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  • Publication Date: 01-2021
  • Content Type: Working Paper
  • Institution: Korea Economic Institute of America (KEI)
  • Abstract: The Korea Economic Institute of America (KEI), with the generous support of the Korea Foundation, organized six “Vision Group” roundtable conversations with leading American scholars and commentators to discuss the United States’ relationship with the Republic of Korea. The first was held in December 2019, the last in November 2020. The intent was to consider the future of relations during a time of change. The Vision Group comprised a wide range of expertise and opinion. This record conveys some of the insights and recommendations that arose during the conversations.
  • Topic: International Relations, Security, Foreign Policy, Economics, Human Rights
  • Political Geography: China, Asia, South Korea, North Korea, United States of America
  • Author: Maximilian Ernst
  • Publication Date: 04-2021
  • Content Type: Working Paper
  • Institution: Korea Economic Institute of America (KEI)
  • Abstract: This paper examines South Korea’s foreign policy towards China before, during, and after the Terminal High Altitude Area Defense (THAAD) missile defense dispute to investigate the limits of South Korea’s public diplomacy and soft power. South Korea’s official public diplomacy has the objective to “gain global support for Korea’s policies,” following Joseph Nye’s narrow definition of soft power. South Korea furthermore ranks high in the most relevant soft power indices. Based on the case of Chinese economic retaliation against South Korea in response to THAAD deployment, this paper argues that public diplomacy and soft power only work in the absence of traditional security contentions, but fail in the presence of such security contentions. The THAAD case also demonstrates the utility of traditional diplomacy, based on high-level summits and negotiations, to solve the very disputes that South Korea’s latent public diplomacy and soft power were unable to alleviate.
  • Topic: International Relations, Foreign Policy, Diplomacy, Economics, Weapons
  • Political Geography: China, Asia, South Korea, Korea
  • Author: Choong Yong Ahn
  • Publication Date: 03-2020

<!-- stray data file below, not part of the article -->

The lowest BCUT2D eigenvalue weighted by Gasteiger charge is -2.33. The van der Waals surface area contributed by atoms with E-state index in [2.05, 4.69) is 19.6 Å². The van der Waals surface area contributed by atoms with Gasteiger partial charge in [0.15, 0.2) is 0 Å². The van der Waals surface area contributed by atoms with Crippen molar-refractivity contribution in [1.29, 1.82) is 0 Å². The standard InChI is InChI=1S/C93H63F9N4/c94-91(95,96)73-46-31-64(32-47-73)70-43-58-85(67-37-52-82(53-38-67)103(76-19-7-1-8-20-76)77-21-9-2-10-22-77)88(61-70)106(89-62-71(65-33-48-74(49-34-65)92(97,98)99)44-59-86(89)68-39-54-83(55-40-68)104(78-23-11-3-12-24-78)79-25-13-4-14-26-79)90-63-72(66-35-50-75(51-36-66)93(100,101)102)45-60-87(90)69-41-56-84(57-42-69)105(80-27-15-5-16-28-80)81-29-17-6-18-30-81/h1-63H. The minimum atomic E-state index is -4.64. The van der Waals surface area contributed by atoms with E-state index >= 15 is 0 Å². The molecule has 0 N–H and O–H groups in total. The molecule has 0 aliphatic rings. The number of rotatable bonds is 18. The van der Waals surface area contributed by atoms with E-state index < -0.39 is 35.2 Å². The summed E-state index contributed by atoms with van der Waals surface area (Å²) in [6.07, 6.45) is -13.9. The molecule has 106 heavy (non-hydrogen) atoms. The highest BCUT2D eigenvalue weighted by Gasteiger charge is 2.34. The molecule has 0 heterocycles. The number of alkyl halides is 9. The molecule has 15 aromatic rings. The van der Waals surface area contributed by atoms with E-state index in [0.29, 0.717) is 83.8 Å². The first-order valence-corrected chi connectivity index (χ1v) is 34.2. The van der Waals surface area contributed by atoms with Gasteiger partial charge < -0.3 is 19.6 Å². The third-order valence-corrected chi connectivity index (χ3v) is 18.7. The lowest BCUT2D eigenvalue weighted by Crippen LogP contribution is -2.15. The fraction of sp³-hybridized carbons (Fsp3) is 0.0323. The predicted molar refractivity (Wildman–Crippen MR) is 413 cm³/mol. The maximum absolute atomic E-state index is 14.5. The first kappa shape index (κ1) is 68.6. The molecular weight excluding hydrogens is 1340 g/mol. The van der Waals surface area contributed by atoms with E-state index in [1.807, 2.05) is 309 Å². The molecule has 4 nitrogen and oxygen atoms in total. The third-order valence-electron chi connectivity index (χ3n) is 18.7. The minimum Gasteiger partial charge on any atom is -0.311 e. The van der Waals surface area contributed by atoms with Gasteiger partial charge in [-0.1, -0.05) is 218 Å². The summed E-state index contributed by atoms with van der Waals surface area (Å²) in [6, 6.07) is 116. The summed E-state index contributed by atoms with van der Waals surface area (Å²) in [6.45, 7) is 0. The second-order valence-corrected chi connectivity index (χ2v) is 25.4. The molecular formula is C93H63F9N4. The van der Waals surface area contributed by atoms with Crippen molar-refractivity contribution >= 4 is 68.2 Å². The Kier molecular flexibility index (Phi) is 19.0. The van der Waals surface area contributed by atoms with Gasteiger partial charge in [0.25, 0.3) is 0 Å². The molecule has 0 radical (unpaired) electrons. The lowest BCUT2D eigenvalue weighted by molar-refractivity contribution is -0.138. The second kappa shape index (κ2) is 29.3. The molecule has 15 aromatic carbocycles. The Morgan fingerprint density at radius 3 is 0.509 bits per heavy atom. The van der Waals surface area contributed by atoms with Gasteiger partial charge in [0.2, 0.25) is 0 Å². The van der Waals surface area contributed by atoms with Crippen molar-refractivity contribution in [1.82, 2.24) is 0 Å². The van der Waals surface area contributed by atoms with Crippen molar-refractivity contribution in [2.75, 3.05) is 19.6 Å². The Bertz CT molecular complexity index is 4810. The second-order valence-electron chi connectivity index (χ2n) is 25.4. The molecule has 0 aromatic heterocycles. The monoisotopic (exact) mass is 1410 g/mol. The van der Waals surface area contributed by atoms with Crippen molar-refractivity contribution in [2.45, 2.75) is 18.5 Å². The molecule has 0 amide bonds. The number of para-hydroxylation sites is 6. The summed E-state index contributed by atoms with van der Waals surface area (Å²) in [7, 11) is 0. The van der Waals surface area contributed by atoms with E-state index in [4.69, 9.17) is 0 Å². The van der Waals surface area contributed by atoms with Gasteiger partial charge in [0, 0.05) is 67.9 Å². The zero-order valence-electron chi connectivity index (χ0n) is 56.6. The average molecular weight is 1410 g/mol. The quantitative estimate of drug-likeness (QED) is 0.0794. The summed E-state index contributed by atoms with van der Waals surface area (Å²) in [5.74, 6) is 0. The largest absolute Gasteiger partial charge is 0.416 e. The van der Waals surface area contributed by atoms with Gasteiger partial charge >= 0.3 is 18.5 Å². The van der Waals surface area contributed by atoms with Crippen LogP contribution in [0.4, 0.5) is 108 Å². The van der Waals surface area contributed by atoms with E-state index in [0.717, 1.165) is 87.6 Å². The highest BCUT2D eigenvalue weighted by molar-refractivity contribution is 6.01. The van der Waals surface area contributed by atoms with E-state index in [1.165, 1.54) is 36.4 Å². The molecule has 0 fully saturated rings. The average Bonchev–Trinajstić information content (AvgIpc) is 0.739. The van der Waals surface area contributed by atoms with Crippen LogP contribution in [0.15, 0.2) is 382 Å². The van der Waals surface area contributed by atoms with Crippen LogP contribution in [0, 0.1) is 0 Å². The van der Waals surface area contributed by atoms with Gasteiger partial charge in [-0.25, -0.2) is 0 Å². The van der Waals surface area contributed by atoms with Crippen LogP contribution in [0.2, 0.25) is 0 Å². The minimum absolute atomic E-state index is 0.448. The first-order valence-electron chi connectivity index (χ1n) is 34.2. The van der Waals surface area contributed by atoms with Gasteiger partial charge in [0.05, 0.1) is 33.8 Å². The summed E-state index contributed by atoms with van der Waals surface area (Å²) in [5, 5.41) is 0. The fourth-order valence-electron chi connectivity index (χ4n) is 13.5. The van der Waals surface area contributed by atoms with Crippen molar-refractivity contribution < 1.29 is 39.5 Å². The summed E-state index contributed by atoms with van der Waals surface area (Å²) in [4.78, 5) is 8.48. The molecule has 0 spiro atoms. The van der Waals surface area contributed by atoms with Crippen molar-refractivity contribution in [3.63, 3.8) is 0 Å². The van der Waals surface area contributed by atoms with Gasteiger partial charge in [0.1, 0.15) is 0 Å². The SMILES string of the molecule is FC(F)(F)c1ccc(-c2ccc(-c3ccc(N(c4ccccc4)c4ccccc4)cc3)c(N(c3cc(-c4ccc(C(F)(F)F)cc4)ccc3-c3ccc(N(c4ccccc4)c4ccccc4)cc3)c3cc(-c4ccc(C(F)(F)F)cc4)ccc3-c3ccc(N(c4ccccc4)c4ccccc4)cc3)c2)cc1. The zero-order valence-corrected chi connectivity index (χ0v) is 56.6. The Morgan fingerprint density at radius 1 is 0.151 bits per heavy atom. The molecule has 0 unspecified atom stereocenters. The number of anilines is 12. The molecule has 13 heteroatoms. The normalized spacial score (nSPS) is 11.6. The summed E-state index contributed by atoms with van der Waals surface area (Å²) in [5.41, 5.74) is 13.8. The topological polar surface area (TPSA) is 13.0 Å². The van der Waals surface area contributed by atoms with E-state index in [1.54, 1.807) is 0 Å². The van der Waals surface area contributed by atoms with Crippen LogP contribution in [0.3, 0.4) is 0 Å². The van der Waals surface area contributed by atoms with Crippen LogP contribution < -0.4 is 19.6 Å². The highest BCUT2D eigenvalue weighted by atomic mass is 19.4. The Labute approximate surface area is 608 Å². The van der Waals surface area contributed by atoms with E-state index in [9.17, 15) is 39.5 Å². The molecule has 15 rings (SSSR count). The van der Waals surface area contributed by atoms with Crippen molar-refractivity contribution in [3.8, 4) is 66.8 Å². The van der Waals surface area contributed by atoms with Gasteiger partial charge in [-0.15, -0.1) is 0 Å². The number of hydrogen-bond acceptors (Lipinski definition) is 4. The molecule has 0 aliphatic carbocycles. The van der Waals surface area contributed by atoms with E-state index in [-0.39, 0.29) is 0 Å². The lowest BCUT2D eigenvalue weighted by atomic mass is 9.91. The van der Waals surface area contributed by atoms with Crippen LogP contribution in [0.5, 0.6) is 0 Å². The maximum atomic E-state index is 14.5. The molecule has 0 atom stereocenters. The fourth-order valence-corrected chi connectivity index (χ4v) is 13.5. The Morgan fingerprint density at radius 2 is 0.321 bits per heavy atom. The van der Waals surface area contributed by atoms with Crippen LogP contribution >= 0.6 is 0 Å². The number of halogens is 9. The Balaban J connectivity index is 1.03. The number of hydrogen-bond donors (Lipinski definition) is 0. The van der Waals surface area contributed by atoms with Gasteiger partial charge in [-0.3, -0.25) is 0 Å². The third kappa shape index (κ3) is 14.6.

• Content Type: Working Paper
  • Institution: Korea Economic Institute of America (KEI)
  • Abstract: India and South Korea, Asia’s third- and fourth-largest economies, respectively, established a Comprehensive Economic Partnership Agreement (CEPA) in 2010 and upgraded their relationship to a special strategic partnership in 2015. South Korean President Moon Jae-in’s “New Southern” policy and Indian Prime Minister Narendra Modi’s “Act East” policy share important objectives and values through which Korea and India can maximize their potential to pursue high tech-oriented, win-win growth. Both countries face the great challenge of diversifying their economic partners in their respective geo-economic domains amid newly emerging international geo-economic dynamics as well as rapidly changing Fourth Industrial Revolution technologies. Given the two countries’ excessive dependence on the Chinese market and potential risks and uncertainties involved in the U.S.-China trade war and related security conflicts, South Korea and India need to deepen bilateral linkages in trade, investment, and cultural contacts. South Korea-India cooperation is crucial in promoting plurilateralism, prosperity, and harmony in East Asia. This paper suggests a specific action agenda to fulfill mutual commitments as entailed in the “Special Strategic Partnership” between these two like-minded countries of South Korea and India.
  • Topic: International Relations, Foreign Policy, Science and Technology, Bilateral Relations, Industry
  • Political Geography: United States, China, South Asia, India, Asia, South Korea, Korea
  • Author: Jagannath P. Panda
  • Publication Date: 01-2020
  • Content Type: Working Paper
  • Institution: Korea Economic Institute of America (KEI)